|Title||Akiko Ogawa: Inori (2012)|
|Instrumentation||Bass Clarinet/Clarinet and Piano|
|Range||Extended range instrument required for bass clarinet part.|
|Audio Sample||Listen to an excerpt from the world premiere!|
About the Work
This piece is dedicated to the Japan Tsunami victims, who have lost lives, families and hope. The title, Inori, means 'prayer' in Japanese.
The work has a duration of approximately 8 minutes, and features primarily the bass clarinet, with the final section requiring a switch to B-flat clarinet. This artful piece is an outstanding addition to the performance repertoire for the advanced bass clarinetist. Inori received its world premiere on July 26, 2012, with clarinetist Lucy Downer and the composer at the piano, at St. Pancras Parish Church in London.
About the Composer
Akiko Ogawa was born in Nagoya, Japan. She started to play the piano at the age of four, and began composing three years later. In September 1994, she was awarded a bursary to study at the Purcell School, where she learnt composition with Alison Cox, Melanie Daiken, Brian Elias and Richard Dubugnon. In September 2000, Akiko went on to study composition at the Royal Academy of Music, studying under Paul Patterson, where she graduated with Honours. Akiko completed her MPhil in Musical Composition at St. Edmund's College, Cambridge under Robin Holloway, where she was chosen to be the president of the music society. In July 2011, Akiko was awarded her PhD in Composition at the University of York, where she studied under Roger Marsh.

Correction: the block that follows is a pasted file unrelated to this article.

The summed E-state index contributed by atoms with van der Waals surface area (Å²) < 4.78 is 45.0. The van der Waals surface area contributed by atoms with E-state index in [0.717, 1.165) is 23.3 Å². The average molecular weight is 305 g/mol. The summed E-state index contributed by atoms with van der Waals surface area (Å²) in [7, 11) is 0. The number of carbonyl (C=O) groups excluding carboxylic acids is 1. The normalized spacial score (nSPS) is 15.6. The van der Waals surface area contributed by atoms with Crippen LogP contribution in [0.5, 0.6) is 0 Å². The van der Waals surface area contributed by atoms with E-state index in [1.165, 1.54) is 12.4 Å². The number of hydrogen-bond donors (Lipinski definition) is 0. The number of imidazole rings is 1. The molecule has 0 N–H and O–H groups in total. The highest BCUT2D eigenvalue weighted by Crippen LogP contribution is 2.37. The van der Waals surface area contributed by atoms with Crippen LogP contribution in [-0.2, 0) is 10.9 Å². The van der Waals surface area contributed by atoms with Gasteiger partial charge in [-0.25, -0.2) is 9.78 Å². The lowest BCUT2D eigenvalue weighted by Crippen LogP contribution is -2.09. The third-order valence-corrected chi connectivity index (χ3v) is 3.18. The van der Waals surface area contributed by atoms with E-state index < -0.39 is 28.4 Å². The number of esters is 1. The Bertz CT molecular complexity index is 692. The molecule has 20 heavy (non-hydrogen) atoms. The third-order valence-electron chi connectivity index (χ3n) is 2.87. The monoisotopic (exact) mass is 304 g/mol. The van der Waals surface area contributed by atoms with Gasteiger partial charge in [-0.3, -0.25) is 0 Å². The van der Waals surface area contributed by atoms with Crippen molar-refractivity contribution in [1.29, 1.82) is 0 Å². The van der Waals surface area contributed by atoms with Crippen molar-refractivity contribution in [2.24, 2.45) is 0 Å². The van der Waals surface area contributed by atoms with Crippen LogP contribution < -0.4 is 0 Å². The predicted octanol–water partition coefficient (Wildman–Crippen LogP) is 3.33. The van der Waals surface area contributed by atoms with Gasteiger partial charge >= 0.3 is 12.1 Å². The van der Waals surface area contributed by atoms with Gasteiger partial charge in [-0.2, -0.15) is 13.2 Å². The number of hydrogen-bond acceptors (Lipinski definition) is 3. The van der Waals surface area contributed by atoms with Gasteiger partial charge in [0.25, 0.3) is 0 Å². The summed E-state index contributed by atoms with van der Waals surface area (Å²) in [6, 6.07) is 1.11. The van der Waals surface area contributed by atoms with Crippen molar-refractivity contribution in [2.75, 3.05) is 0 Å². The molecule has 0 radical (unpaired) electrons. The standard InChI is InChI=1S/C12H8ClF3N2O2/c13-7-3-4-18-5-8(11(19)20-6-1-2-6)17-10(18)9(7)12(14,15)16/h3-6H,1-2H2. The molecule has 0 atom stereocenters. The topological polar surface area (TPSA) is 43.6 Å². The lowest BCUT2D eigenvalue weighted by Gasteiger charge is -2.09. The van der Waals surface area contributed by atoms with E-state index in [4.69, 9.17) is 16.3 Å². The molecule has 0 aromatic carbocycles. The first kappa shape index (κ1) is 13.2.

Akiko has had a number of her ensemble works performed by the Okeanos ensemble across the UK, including a performance of Interweaving at the Vale of Glamorgan Festival in 2005, and a performance of Kōyō in Dartington in 2009. In 2008, her second clarinet concerto, The White Bird, premiered at the Royal Festival Hall, performed by Mark van de Wiel and members of the Philharmonia Orchestra. Akiko has taken part in the International Dartington Summer Course in 2009 and 2010, where she was instructed by Somei Satoh and Julian Anderson respectively.
Score: 16 pages, spiral bound
Part: 5 pages, staple bound